This article has been saved
Highlights (0)
Some of your highlights are legacy items.

Highlights saved before July 30, 2012 will not be displayed on their respective source pages.

You can easily re-create the highlights by opening the book page or article, selecting the text, and clicking “Highlight.”

Citations (0)
Some of your citations are legacy items.

Any citation created before July 30, 2012 will labeled as a “Cited page.” New citations will be saved as cited passages, pages or articles.

We also added the ability to view new citations from your projects or the book or article where you created them.

Notes (0)
Bookmarks (0)

You have no saved items from this article

Project items include:
  • Saved book/article
  • Highlights
  • Quotes/citations
  • Notes
  • Bookmarks
Notes
Cite this article

Cited article

Style
Citations are available only to our active members.
Sign up now to cite pages or passages in MLA, APA and Chicago citation styles.

(Einhorn, 1992, p. 25)

(Einhorn 25)

1

1. Lois J. Einhorn, Abraham Lincoln, the Orator: Penetrating the Lincoln Legend (Westport, CT: Greenwood Press, 1992), 25, http://www.questia.com/read/27419298.

Cited article

Dinosaur Hunter Shaking Things Up Lisle Paleontologist Makes Key Finds
Settings

Settings

Typeface
Text size Smaller Larger Reset View mode
Search within

Search within this article

Look up

Look up a word

  • Dictionary
  • Thesaurus
Please submit a word or phrase above.
Print this page

Print this page

Why can't I print more than one page at a time?

Full screen

matching results for page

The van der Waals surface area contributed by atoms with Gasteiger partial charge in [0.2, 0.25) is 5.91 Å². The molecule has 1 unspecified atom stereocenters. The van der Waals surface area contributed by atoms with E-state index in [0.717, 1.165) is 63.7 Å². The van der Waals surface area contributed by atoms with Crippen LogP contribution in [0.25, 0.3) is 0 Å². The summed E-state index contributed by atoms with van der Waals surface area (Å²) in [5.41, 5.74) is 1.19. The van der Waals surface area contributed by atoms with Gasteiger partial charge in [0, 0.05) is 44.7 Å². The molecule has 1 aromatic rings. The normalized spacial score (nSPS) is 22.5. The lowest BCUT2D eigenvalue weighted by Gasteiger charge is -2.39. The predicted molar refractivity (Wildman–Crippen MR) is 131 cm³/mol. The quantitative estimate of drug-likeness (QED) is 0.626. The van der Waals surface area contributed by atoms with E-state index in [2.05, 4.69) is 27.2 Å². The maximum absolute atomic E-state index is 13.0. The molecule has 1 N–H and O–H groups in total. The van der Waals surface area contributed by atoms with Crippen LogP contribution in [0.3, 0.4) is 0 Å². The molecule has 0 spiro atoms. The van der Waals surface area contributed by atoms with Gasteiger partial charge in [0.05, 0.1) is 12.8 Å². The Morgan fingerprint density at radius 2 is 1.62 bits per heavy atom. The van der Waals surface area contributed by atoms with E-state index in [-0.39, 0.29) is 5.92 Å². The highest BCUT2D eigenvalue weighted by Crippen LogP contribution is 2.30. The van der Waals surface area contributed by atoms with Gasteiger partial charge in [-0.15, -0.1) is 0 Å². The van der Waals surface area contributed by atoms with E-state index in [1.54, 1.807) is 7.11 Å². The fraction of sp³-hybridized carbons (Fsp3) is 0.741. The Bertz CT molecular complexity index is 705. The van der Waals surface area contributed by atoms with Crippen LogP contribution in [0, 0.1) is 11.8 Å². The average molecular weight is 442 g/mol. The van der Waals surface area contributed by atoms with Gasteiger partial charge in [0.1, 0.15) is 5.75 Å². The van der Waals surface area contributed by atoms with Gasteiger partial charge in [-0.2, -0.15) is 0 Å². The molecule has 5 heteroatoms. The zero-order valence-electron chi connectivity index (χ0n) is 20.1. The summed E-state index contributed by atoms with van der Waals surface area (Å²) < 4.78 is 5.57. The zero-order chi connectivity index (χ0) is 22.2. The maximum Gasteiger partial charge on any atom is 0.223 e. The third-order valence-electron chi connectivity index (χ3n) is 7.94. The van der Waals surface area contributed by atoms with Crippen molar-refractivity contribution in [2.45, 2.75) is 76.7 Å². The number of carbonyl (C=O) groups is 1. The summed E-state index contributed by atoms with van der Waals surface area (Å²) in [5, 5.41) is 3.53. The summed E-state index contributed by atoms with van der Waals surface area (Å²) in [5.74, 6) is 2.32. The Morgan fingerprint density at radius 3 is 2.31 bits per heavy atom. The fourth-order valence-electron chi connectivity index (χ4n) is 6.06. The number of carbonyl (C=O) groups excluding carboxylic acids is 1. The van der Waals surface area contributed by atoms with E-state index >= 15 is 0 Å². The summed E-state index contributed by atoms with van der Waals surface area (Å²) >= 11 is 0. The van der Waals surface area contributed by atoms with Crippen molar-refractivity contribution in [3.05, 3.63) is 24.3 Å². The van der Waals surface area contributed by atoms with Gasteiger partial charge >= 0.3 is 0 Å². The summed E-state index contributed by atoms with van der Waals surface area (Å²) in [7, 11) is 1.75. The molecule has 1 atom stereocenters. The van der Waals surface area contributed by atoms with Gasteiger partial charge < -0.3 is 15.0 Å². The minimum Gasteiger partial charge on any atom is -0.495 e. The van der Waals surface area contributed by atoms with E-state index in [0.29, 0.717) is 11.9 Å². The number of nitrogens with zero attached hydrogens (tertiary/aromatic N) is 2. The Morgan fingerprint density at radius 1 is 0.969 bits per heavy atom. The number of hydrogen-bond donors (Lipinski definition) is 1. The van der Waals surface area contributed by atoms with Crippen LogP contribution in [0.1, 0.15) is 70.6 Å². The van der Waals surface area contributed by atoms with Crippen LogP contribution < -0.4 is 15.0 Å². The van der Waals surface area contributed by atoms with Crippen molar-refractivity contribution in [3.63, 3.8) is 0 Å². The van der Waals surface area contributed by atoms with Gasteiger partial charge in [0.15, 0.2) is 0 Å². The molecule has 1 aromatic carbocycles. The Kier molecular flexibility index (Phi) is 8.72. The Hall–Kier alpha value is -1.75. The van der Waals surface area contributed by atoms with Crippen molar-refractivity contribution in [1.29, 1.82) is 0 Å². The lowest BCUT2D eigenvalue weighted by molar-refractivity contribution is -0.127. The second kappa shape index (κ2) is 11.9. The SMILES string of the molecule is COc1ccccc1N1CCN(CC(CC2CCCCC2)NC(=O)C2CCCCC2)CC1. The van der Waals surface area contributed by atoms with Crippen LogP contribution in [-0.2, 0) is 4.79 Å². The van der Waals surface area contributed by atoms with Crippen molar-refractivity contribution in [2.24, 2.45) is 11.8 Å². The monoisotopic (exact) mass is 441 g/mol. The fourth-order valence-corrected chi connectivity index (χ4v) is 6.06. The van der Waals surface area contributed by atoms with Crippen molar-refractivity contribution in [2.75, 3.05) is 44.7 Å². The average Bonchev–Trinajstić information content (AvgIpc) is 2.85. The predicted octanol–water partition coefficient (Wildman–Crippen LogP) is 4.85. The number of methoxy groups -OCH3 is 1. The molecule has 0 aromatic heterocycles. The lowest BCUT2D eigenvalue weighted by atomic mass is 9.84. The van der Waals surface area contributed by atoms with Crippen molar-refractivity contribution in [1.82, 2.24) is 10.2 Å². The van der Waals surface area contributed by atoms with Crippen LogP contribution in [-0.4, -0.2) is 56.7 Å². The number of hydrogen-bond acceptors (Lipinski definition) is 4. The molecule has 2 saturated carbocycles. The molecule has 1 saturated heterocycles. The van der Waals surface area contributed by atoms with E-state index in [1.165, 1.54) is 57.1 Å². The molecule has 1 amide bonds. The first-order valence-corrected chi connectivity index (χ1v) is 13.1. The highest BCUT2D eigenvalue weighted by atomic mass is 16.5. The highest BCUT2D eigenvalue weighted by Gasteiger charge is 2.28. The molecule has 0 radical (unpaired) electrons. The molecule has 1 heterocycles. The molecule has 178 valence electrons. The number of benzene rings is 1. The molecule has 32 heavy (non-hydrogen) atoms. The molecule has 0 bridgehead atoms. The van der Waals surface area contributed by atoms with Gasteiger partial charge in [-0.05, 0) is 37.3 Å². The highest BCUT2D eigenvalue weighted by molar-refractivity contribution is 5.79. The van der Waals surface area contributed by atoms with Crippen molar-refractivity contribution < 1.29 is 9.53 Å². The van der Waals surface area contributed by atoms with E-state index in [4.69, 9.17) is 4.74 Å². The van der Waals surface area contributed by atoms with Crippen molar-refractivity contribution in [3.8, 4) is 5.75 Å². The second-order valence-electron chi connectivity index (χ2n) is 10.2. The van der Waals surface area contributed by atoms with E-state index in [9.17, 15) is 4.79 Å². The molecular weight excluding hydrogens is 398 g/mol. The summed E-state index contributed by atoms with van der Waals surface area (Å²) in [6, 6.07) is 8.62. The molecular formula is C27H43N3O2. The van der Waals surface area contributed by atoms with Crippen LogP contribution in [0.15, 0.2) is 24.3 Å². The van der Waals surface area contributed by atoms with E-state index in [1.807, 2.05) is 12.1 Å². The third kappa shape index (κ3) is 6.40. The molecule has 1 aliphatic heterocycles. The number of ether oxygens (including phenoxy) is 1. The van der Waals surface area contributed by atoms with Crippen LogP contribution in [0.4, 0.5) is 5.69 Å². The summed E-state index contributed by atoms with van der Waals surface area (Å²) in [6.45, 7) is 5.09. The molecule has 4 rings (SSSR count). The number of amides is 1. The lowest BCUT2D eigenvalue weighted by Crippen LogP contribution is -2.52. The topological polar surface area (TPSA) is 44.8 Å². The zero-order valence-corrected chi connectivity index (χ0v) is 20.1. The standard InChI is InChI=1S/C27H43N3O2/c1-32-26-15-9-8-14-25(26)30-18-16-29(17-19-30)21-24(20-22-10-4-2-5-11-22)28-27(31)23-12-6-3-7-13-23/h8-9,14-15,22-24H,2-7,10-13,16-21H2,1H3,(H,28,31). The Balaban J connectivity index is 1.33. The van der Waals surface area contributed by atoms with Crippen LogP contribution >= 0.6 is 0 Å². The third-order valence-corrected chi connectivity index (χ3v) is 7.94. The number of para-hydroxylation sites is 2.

Cited passage

Style
Citations are available only to our active members.
Sign up now to cite pages or passages in MLA, APA and Chicago citation styles.

"Portraying himself as an honest, ordinary person helped Lincoln identify with his audiences." (Einhorn, 1992, p. 25).

"Portraying himself as an honest, ordinary person helped Lincoln identify with his audiences." (Einhorn 25)

"Portraying himself as an honest, ordinary person helped Lincoln identify with his audiences."1

1. Lois J. Einhorn, Abraham Lincoln, the Orator: Penetrating the Lincoln Legend (Westport, CT: Greenwood Press, 1992), 25, http://www.questia.com/read/27419298.

Cited passage

Welcome to the new Questia Reader

The Questia Reader has been updated to provide you with an even better online reading experience.  It is now 100% Responsive, which means you can read our books and articles on any sized device you wish.  All of your favorite tools like notes, highlights, and citations are still here, but the way you select text has been updated to be easier to use, especially on touchscreen devices.  Here's how:

1. Click or tap the first word you want to select.
2. Click or tap the last word you want to select.

OK, got it!

Thanks for trying Questia!

Please continue trying out our research tools, but please note, full functionality is available only to our active members.

Your work will be lost once you leave this Web page.

For full access in an ad-free environment, sign up now for a FREE, 1-day trial.

Already a member? Log in now.